The Eating and Weight Disorders Program is comprised of a multidisciplinary team including psychiatrists, clinical psychologists, and mental health clinicians who conduct research on feeding and eating disorders and provide cutting edge, evidence based treatments for individuals struggling with feeding and eating disorders.
Administrative Secretary: Crystal Keene
Clinic Coordinators: Ashley Heywood and Daniel Wesley
Tom Hildebrandt, PsyD, FAED is the Chief of the Division of Eating & Weight Disorders (Center of Excellence) at Mount Sinai and an Associate Professor of Psychiatry at the Icahn School of Medicine at Mount Sinai. He completed his graduate training at Rutgers University and his post-doctoral fellowship at the Icahn School of Medicine at Mount Sinai. He is an active clinician and currently oversees the development and execution of both the clinical and research programs.
Dr. Hildebrandt has a wide range of research interests and clinical expertise in specific populations including adolescents, men/boys with eating disorders, addictive disorders, and anabolic-androgenic steroid users. He and his colleagues have developed and tested a range of treatments for these populations including mirror exposure therapy, exposure-based family therapy (FBT-E), and CBT-based smartphone applications for binge eating. He has co-developed coursework for psychiatry residents in CBT and taught an annual course on CBT for eating disorders for the past 10 years.
Dr. Hildebrandt has co-authored over 70 publications and 50 presentations on body image, eating disorders, obesity, family based treatments, and anabolic steroid use. He is an Associate Editor for Body Image: An International Journal of Research, serves on the editorial boards of several other peer-reviewed journals including Behaviour Research and Therapy and Lancet Psychiatry and was formerly the co-chair of the Male Special Interest Group and Special Interest Group Oversight Committee for the Academy for Eating Disorders. In 2013 he elected to be a Fellow of the Academy of Eating Disorders. His specific research interests involve the development and evaluation of new treatments for eating disorders that utilizes emerging biological evidence about causes and maintaining factors associated with eating and addiction.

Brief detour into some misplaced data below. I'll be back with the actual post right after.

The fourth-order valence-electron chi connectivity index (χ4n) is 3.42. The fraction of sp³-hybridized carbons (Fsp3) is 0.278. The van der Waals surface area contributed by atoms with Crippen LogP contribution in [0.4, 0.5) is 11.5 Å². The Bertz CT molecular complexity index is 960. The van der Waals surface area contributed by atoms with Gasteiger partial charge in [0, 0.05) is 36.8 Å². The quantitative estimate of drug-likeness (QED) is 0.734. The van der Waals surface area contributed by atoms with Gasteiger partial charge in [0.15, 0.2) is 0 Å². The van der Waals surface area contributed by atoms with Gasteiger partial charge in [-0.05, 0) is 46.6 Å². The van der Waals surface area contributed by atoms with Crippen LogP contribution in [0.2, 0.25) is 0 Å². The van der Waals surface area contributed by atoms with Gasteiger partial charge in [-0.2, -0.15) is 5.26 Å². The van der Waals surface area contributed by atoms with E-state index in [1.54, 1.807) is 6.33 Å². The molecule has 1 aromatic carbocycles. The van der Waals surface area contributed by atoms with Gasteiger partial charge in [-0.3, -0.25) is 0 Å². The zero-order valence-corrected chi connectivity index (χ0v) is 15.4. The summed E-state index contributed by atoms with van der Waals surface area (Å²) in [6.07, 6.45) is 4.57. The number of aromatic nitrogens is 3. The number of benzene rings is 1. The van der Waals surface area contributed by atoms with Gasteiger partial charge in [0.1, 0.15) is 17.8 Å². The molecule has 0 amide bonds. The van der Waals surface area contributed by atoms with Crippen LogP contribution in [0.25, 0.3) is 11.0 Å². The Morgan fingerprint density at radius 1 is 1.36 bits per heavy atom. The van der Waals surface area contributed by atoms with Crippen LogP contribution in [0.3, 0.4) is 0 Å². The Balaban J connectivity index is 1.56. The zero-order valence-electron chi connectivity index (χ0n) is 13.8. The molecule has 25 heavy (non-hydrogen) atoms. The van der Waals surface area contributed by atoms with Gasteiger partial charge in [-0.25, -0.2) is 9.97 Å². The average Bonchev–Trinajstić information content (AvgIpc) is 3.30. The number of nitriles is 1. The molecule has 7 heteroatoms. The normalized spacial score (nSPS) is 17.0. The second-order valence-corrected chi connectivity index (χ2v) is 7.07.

Robyn Sysko, PhD is the Director of Research at the Eating and Weight Disorders Program at Mount Sinai and an Assistant Professor of Psychiatry at the Icahn School of Medicine at Mount Sinai. She completed her graduate training at Rutgers University and a post-doctoral fellowship at the Columbia University College of Physicians & Surgeons/New York State Psychiatric Institute.
Dr. Sysko’s research and clinical expertise include eating disorders and bariatric surgery, and she has co-authored a number of publications and presentations on these topics. In particular, her work focuses on the measurement of eating behavior, the co-occurrence of eating and alcohol use disorders, diagnostic issues in eating disorders, and the pre- and post-operative psychiatric functioning of individuals receiving bariatric surgery. She has funding from the National Institute of Diabetes and Digestive and Kidney Diseases to examine the relationship between weight, mood, and quality of life among adolescents enrolled in a bariatric surgery program.